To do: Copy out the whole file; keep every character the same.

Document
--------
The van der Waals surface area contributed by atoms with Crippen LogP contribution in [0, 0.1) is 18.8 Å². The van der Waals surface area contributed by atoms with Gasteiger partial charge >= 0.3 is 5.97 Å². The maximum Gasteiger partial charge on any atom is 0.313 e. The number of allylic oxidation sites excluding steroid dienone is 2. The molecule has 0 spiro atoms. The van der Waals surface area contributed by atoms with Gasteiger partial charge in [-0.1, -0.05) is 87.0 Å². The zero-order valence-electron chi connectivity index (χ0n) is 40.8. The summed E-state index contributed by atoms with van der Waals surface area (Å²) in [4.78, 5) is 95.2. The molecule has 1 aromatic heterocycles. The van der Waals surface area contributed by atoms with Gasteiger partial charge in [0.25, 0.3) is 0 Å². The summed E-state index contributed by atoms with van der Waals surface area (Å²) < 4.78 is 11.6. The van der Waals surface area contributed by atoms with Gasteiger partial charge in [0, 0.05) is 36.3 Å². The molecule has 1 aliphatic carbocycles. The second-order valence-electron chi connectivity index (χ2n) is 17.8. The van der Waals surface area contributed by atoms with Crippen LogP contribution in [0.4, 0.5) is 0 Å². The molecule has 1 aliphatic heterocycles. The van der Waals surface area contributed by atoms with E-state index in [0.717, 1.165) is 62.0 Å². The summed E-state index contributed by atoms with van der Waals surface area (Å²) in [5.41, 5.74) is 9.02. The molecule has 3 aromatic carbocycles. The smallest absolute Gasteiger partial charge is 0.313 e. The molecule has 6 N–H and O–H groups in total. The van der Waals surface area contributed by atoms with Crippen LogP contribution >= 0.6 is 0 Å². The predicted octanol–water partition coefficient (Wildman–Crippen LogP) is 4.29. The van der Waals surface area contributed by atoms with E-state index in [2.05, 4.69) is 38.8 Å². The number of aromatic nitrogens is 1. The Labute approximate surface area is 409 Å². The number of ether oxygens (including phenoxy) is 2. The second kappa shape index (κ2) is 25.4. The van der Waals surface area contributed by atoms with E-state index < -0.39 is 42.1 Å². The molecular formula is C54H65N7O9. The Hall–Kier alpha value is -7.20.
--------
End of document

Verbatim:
The van der Waals surface area contributed by atoms with Crippen LogP contribution in [0, 0.1) is 18.8 Å². The van der Waals surface area contributed by atoms with Gasteiger partial charge >= 0.3 is 5.97 Å². The maximum Gasteiger partial charge on any atom is 0.313 e. The number of allylic oxidation sites excluding steroid dienone is 2. The molecule has 0 spiro atoms. The van der Waals surface area contributed by atoms with Gasteiger partial charge in [-0.1, -0.05) is 87.0 Å². The zero-order valence-electron chi connectivity index (χ0n) is 40.8. The summed E-state index contributed by atoms with van der Waals surface area (Å²) in [4.78, 5) is 95.2. The molecule has 1 aromatic heterocycles. The van der Waals surface area contributed by atoms with Gasteiger partial charge in [0.25, 0.3) is 0 Å². The summed E-state index contributed by atoms with van der Waals surface area (Å²) < 4.78 is 11.6. The van der Waals surface area contributed by atoms with Gasteiger partial charge in [0, 0.05) is 36.3 Å². The molecule has 1 aliphatic carbocycles. The second-order valence-electron chi connectivity index (χ2n) is 17.8. The van der Waals surface area contributed by atoms with Crippen LogP contribution in [0.4, 0.5) is 0 Å². The molecule has 1 aliphatic heterocycles. The van der Waals surface area contributed by atoms with E-state index in [0.717, 1.165) is 62.0 Å². The summed E-state index contributed by atoms with van der Waals surface area (Å²) in [5.41, 5.74) is 9.02. The molecule has 3 aromatic carbocycles. The smallest absolute Gasteiger partial charge is 0.313 e. The molecule has 6 N–H and O–H groups in total. The van der Waals surface area contributed by atoms with Crippen LogP contribution >= 0.6 is 0 Å². The predicted octanol–water partition coefficient (Wildman–Crippen LogP) is 4.29. The van der Waals surface area contributed by atoms with E-state index in [2.05, 4.69) is 38.8 Å². The number of aromatic nitrogens is 1. The Labute approximate surface area is 409 Å². The number of ether oxygens (including phenoxy) is 2. The second kappa shape index (κ2) is 25.4. The van der Waals surface area contributed by atoms with E-state index < -0.39 is 42.1 Å². The molecular formula is C54H65N7O9. The Hall–Kier alpha value is -7.20.